(written in late 2006) –
Murder at Avedon Hill began as an idea for a tournament module for the computer game Neverwinter Nights. The module was a mystery with multiple endings so teams of players could play through the module and compete against other teams. I came up with the plot and characters and built out some locations using the NWN editor. Others were tasked with doing the scripting and other technical items that would make the module work. But time became an issue for everyone involved, so the story died…
Until I decided that the story should be told. Since the tournament module was going to be part of the Neverwinter Vault website, and because I had already released several chapters of another novel on the site, I began a contest with NWVault editor Maximus. I wrote and released chapters on a bi-weekly basis, ending most chapters with a question or cliffhanger. Participants would bet on what would happen next (based on a multiple choice question), and the site automatically kept score for each contestant.
This was a grand exercise for me. I wanted to experience writing fiction on a deadline, even though it was only a self-imposed deadline. I was successfully meeting my deadline (okay, for the most part), and after 23 chapters my wife Liza kicked me and asked why I wasn’t trying to publish it. There was only positive feedback on the site around the story, so I ended Part I of the mystery with a cliffhanger and started work on Part II with the intention of publishing it as the novel.
Soon thereafter I was interviewed by Bioware about the novel, because of the original connection to the Neverwinter Nights computer game. It’s ancient history now, but the interview can be found here.
It’s been two years… and the novel is finally done (except for some final edits). I changed a lot of elements within the story so the novel would fit within my existing role-playing/novel setting. I integrated the plot within the major story arc of my world. I worked hard on improving my consistency, my descriptions, and my point of view within the novel.
I submitted the novel to three publishers. Two were fantasy publishers that responded with “We don’t do mysteries.” One was a mystery publisher that responded with “We don’t do fantasy.” Undaunted, I pushed forward.
The internet, my best friend other than my wife, revealed one path for me — Lulu.com. Lulu is what I like to call an Enabler. It is not a vanity press. Lulu doesn’t want to own the rights of any creative work that uses their services. Lulu facilitates the printing and distribution of your print-on-demand content. If you are a creative person, you’ve got to check them out. I am currently publishing my novel through Lulu.com.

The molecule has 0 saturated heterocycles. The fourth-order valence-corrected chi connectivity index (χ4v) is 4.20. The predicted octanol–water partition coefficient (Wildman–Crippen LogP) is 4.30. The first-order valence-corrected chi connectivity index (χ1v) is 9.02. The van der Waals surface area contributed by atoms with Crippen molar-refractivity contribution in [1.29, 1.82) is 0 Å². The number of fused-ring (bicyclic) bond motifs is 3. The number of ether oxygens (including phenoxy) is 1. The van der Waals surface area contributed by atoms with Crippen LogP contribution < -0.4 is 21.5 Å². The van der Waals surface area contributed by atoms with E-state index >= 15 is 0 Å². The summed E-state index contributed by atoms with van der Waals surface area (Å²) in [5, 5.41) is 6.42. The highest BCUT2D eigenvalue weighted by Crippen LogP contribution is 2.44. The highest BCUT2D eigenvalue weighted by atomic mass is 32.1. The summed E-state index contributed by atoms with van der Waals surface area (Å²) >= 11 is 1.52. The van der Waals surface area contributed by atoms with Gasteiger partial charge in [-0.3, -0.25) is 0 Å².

My next discovery was even more exciting, as it turned out — podcasting.
Podcasts are downloadable media that can take the form of music, talk shows, comedy skits, etc. What makes podcasts different are the fact that rss feeds allow listeners to subscribe to a creator’s content. A podcast aggregator (such as iTunes) will automatically download new content from a creator you’ve subscribed to. You don’t need an iPod, or even a non-iPod .mp3 player. A good percentage of podcast listeners only use their computer to play the audio files.
Podcasts are the opposite of broadcasting–they are narrowcasting. What does this mean? Whatever content you create, be it fiction, music, political commentary, etc., there is most likely an audience out there already looking for it.
Tee Morris, Scott Sigler, J.C. Hutchins
(I should include Mark Jeffries here, but I don’t personally know him). Tee Morris was the first person to podcast a previously published novel. Scott Sigler was the first to podcast an unpublished novel, and is now on his 4th podcast novel, with a listenership in the 5 figure range. J.C. Hutchins came into the game a year later but currently has a 5 figure listenership as well for his current podcast novel, 7th Son: Book 2 – Deceit.
As I’ve learned, it’s all about the marketing, baby. And podcasting your novel is a good way to build an audience. Of course if your content doesn’t cut it, it won’t matter in the least. But I have spent the last six months learning about podcasting (recording, editing, publishing, etc.).
I’ve done my due diligence. I contributed to a support podcast for NaNoWriMo participants. I’ve worked on some skits for the Tag in the Seam podcast. I’ve done promos for several podcasts. I love working in Adobe Audition (I’ve become addicted to the whole process, actually). Now it’s time to start my own puppy. Wish me luck!